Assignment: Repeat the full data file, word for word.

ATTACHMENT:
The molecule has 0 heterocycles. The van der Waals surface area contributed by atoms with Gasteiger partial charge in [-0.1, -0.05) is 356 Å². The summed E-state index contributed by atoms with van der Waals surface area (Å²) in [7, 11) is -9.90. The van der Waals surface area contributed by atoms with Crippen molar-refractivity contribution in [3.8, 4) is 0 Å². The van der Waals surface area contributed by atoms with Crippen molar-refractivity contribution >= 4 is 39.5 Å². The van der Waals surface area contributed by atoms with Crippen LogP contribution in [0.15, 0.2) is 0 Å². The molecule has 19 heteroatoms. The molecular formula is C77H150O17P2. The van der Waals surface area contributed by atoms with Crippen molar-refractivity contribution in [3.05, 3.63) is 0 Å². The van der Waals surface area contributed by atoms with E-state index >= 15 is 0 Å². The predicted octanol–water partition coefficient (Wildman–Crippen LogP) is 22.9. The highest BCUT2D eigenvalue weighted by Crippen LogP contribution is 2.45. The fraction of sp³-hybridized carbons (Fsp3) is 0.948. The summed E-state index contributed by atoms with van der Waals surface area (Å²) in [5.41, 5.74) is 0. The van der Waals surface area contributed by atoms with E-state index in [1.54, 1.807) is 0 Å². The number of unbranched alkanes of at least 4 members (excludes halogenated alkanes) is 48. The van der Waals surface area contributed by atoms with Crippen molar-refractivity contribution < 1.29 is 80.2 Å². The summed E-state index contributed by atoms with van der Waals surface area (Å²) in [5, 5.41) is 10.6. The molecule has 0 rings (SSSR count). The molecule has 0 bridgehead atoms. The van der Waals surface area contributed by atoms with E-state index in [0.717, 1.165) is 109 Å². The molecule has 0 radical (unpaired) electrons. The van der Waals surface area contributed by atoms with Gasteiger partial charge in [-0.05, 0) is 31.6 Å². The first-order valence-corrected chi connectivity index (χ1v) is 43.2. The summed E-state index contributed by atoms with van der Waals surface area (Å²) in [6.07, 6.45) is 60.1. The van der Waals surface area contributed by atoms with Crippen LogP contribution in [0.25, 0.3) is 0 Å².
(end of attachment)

The molecule has 0 heterocycles. The van der Waals surface area contributed by atoms with Gasteiger partial charge in [-0.1, -0.05) is 356 Å². The summed E-state index contributed by atoms with van der Waals surface area (Å²) in [7, 11) is -9.90. The van der Waals surface area contributed by atoms with Crippen molar-refractivity contribution in [3.8, 4) is 0 Å². The van der Waals surface area contributed by atoms with Crippen molar-refractivity contribution >= 4 is 39.5 Å². The van der Waals surface area contributed by atoms with Crippen LogP contribution in [0.15, 0.2) is 0 Å². The molecule has 19 heteroatoms. The molecular formula is C77H150O17P2. The van der Waals surface area contributed by atoms with Crippen molar-refractivity contribution in [3.05, 3.63) is 0 Å². The van der Waals surface area contributed by atoms with E-state index >= 15 is 0 Å². The predicted octanol–water partition coefficient (Wildman–Crippen LogP) is 22.9. The highest BCUT2D eigenvalue weighted by Crippen LogP contribution is 2.45. The fraction of sp³-hybridized carbons (Fsp3) is 0.948. The summed E-state index contributed by atoms with van der Waals surface area (Å²) in [5.41, 5.74) is 0. The van der Waals surface area contributed by atoms with E-state index in [1.54, 1.807) is 0 Å². The number of unbranched alkanes of at least 4 members (excludes halogenated alkanes) is 48. The van der Waals surface area contributed by atoms with Crippen molar-refractivity contribution < 1.29 is 80.2 Å². The summed E-state index contributed by atoms with van der Waals surface area (Å²) in [5, 5.41) is 10.6. The molecule has 0 rings (SSSR count). The molecule has 0 bridgehead atoms. The van der Waals surface area contributed by atoms with E-state index in [0.717, 1.165) is 109 Å². The molecule has 0 radical (unpaired) electrons. The van der Waals surface area contributed by atoms with Gasteiger partial charge in [-0.05, 0) is 31.6 Å². The first-order valence-corrected chi connectivity index (χ1v) is 43.2. The summed E-state index contributed by atoms with van der Waals surface area (Å²) in [6.07, 6.45) is 60.1. The van der Waals surface area contributed by atoms with Crippen LogP contribution in [0.25, 0.3) is 0 Å².